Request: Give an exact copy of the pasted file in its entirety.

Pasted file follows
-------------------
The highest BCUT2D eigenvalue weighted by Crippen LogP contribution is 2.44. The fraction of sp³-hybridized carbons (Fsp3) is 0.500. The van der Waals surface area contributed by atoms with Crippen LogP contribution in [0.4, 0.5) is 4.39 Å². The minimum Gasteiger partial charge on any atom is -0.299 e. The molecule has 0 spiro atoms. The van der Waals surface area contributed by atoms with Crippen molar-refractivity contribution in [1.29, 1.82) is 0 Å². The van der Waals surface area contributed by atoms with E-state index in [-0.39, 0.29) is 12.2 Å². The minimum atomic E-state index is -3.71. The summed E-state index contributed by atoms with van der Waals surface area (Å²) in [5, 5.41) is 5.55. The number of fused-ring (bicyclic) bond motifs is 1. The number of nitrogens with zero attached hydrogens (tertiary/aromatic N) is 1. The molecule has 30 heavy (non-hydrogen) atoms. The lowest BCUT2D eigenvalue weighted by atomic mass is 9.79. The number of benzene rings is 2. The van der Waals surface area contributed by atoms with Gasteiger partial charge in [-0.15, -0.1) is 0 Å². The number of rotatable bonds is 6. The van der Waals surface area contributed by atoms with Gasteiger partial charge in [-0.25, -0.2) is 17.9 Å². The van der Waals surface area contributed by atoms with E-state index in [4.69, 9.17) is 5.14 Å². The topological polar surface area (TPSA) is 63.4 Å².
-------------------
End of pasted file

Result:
The highest BCUT2D eigenvalue weighted by Crippen LogP contribution is 2.44. The fraction of sp³-hybridized carbons (Fsp3) is 0.500. The van der Waals surface area contributed by atoms with Crippen LogP contribution in [0.4, 0.5) is 4.39 Å². The minimum Gasteiger partial charge on any atom is -0.299 e. The molecule has 0 spiro atoms. The van der Waals surface area contributed by atoms with Crippen molar-refractivity contribution in [1.29, 1.82) is 0 Å². The van der Waals surface area contributed by atoms with E-state index in [-0.39, 0.29) is 12.2 Å². The minimum atomic E-state index is -3.71. The summed E-state index contributed by atoms with van der Waals surface area (Å²) in [5, 5.41) is 5.55. The number of fused-ring (bicyclic) bond motifs is 1. The number of nitrogens with zero attached hydrogens (tertiary/aromatic N) is 1. The molecule has 30 heavy (non-hydrogen) atoms. The lowest BCUT2D eigenvalue weighted by atomic mass is 9.79. The number of benzene rings is 2. The van der Waals surface area contributed by atoms with Gasteiger partial charge in [-0.15, -0.1) is 0 Å². The number of rotatable bonds is 6. The van der Waals surface area contributed by atoms with Gasteiger partial charge in [-0.25, -0.2) is 17.9 Å². The van der Waals surface area contributed by atoms with E-state index in [4.69, 9.17) is 5.14 Å². The topological polar surface area (TPSA) is 63.4 Å².